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In Search of Gold: Isaac Owen in the Land of Gold and Opportunity

Blog post by Randi Richardson


Isaac Owen’s obituary was published in the Ft. Wayne (IN) Daily Ledger on February 12, 1866.

Rev. Isaac Owen, missionary of the Methodist Church, arrived in California in September 1849. After passing through Sacramento without stopping, they continued west toward San Francisco.  On September 23 they camped in Grass Valley.  It was there that Isaac stuck his cane in the soft ground, hung his hat on it and used it as his pulpit for his first sermon in his adopted state.

From Grass Valley the wagons carried the Owen family to Benicia on San Pablo Bay.  They were eight in all, Isaac with his wife, five children and a colleague, Rev. James Corwin.  It was upon his arrival in Benicia that Isaac learned he had been appointed to Sacramento.  The journey that seemed never ending would require him to backtrack over the path he had recently traveled.

Owing to the exhausted condition of his faithful oxen, Isaac decided to ship most of the wagons’ contents up the river to Sacramento by schooner.  With much lighter wagons, he could make good time to Sacramento and be on hand to receive the cargo upon the schooner’s arrival.  Unfortunately, however, he had no need to hurry.


Old time schooner from the files at Library of Congress

The boatman in charge of the schooner became inebriated during the course of his journey and in a drunken state ran the vessel on a shoal causing it to capsize.  All of the schooner’s contents were lost in the river including those of the Owen family, all the possessions they had hauled safely across 2,000 miles of wilderness.  Upon arrival in Sacramento as strangers in a strange land, the family had only the clothes upon their back.  They had no home and no money excepting $150.

Isaac found housing in the land of gold and opportunity at a premium.  An unfinished room at Sutter’s Fort rented for $100 per month.  The Owen family took shelter there but one week.  Rather than seeking financial support from the Methodist church conference in order to continue their stay, Mrs. Owen, true to the missionary cause, suggested the family live in a tent until a house could be built.  So Isaac went to work and constructed a tent out of the remains of the family’s old wagon covers and a few bed quilts.  When completed, the tent measured eight by ten.  There the eight resided for about four or five weeks until Isaac could build a church and one-room parsonage from lumber sent from Baltimore.  During this time Mrs. Owen supported the family mostly by the proceeds of the milk of two cows brought from Indiana.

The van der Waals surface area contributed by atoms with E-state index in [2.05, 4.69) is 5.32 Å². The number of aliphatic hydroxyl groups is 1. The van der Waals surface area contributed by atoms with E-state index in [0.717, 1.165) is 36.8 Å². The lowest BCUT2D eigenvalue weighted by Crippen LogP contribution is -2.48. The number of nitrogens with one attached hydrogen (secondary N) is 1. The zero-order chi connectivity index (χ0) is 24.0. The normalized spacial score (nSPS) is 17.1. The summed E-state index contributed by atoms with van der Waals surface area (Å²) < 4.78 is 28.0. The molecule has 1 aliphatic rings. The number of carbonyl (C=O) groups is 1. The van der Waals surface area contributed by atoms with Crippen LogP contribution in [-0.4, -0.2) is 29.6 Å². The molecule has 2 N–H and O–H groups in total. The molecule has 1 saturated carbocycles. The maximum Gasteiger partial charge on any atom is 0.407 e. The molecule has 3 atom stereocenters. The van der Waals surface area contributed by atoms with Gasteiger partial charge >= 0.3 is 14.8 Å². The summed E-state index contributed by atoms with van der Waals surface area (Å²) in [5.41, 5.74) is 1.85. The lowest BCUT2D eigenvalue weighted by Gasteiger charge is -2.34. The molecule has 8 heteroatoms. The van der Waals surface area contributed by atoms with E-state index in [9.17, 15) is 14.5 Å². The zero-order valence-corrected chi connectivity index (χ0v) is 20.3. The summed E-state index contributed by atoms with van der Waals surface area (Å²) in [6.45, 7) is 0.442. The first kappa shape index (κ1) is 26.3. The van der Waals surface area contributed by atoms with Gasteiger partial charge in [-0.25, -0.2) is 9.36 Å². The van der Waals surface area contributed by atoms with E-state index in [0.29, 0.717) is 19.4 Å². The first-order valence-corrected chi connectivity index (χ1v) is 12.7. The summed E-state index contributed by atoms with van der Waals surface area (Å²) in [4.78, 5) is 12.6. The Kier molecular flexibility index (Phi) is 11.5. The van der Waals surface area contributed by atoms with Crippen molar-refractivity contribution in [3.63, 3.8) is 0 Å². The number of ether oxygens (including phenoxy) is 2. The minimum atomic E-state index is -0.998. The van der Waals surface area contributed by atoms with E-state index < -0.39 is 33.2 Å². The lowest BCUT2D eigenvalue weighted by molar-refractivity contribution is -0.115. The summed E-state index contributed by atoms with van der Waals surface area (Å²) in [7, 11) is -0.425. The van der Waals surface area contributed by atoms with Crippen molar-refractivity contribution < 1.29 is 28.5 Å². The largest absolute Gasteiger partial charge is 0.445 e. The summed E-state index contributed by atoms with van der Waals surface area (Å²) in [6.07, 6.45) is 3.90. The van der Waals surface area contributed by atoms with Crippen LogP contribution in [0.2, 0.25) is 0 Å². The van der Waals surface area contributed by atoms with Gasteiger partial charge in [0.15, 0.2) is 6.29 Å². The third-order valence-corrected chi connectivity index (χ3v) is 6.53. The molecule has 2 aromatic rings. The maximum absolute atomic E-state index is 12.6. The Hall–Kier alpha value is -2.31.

On January 11, 1850, in Owen’s first official communication from California, he noted the cost of a few staples:  flour, $30-40 per barrel; salt pork, $30-40 per barrel; potatoes, 25-40 cents per pound; butter $1.25-1.50 per pound; milk, $1 per quart.  That same quart of milk in today’s dollars would cost $30.49.

By that time of that communication he was living with his family in the parsonage, according to information published in the Danville (IN) Weekly Advertiser on April l6, 1850.  Isaac noted that first sermon in Sacramento was preached on October 27, 1849, under an oak tree and 40 people were convinced to join the new church.


Circuit riding ministers of an early day were often called “saddlebag preachers.”

A month later Isaac’s youngest child, a two-year-old daughter who was yet a babe in arms when the family left Indiana, became sick and died.  Mrs. Owen, worn down by hardship and toil, was so shattered by the death that she never really recovered from the effects of the bereavement.  She was a quiet, pious, sensible woman but from the time of her arrival in California was but a wreck physically of what she had been in the days of her sunshine and hope.

Elizabeth Owen died August 19, 1864, and was buried in the Mission City Memorial Park Cemetery.  Isaac, missionary of the Methodist Church, died on February 9, 1866, and was buried by the side of his wife and near several of his children.  In the years prior to his death, during his sojourn in California, he built a parsonage and a church, established the first church in Stockton, California, was a founding member of the University of the Pacific, was the first “presiding elder” of the California Methodists, was superintendent of Methodist churches and traveled into practically all settled portions of California along trails of coast and mountains.  What an illustrious career for a man of simple means with roots in Monroe County, Indiana!



William Taylor, Story of My Life:  An Account of What I have Thought and Said and Done in My Ministry of More than 53 years in Christian Lands and Among the Heathen (NY:  Hunt & Eaton) 1895, various pages.  Viewed online at in 2019.



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